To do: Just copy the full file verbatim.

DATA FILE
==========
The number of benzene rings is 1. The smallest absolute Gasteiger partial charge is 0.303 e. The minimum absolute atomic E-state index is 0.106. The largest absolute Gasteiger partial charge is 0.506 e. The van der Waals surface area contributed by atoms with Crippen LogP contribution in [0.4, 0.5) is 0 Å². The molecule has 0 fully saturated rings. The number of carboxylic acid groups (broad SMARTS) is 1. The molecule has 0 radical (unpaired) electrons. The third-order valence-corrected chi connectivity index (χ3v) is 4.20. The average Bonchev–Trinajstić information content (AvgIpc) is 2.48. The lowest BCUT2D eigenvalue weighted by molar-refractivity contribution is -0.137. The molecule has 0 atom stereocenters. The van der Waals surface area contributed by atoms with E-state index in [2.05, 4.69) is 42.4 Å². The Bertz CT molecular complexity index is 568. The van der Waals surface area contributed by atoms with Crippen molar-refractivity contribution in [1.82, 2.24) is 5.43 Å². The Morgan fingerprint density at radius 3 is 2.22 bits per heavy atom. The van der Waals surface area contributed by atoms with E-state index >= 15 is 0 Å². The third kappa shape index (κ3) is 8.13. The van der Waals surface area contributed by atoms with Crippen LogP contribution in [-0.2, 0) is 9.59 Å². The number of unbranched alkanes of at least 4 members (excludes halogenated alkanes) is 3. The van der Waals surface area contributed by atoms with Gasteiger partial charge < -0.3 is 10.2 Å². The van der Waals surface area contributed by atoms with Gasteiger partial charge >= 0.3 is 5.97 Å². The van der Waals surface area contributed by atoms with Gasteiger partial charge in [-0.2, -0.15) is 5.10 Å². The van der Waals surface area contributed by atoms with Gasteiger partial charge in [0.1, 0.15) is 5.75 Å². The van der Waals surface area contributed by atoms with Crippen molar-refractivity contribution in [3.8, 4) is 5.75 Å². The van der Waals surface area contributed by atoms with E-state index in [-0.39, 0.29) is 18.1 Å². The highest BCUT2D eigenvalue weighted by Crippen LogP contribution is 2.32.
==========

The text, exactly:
The number of benzene rings is 1. The smallest absolute Gasteiger partial charge is 0.303 e. The minimum absolute atomic E-state index is 0.106. The largest absolute Gasteiger partial charge is 0.506 e. The van der Waals surface area contributed by atoms with Crippen LogP contribution in [0.4, 0.5) is 0 Å². The molecule has 0 fully saturated rings. The number of carboxylic acid groups (broad SMARTS) is 1. The molecule has 0 radical (unpaired) electrons. The third-order valence-corrected chi connectivity index (χ3v) is 4.20. The average Bonchev–Trinajstić information content (AvgIpc) is 2.48. The lowest BCUT2D eigenvalue weighted by molar-refractivity contribution is -0.137. The molecule has 0 atom stereocenters. The van der Waals surface area contributed by atoms with E-state index in [2.05, 4.69) is 42.4 Å². The Bertz CT molecular complexity index is 568. The van der Waals surface area contributed by atoms with Crippen molar-refractivity contribution in [1.82, 2.24) is 5.43 Å². The Morgan fingerprint density at radius 3 is 2.22 bits per heavy atom. The van der Waals surface area contributed by atoms with E-state index >= 15 is 0 Å². The third kappa shape index (κ3) is 8.13. The van der Waals surface area contributed by atoms with Crippen LogP contribution in [-0.2, 0) is 9.59 Å². The number of unbranched alkanes of at least 4 members (excludes halogenated alkanes) is 3. The van der Waals surface area contributed by atoms with Gasteiger partial charge < -0.3 is 10.2 Å². The van der Waals surface area contributed by atoms with Gasteiger partial charge >= 0.3 is 5.97 Å². The van der Waals surface area contributed by atoms with Gasteiger partial charge in [-0.2, -0.15) is 5.10 Å². The van der Waals surface area contributed by atoms with Gasteiger partial charge in [0.1, 0.15) is 5.75 Å². The van der Waals surface area contributed by atoms with Crippen molar-refractivity contribution in [3.8, 4) is 5.75 Å². The van der Waals surface area contributed by atoms with E-state index in [-0.39, 0.29) is 18.1 Å². The highest BCUT2D eigenvalue weighted by Crippen LogP contribution is 2.32.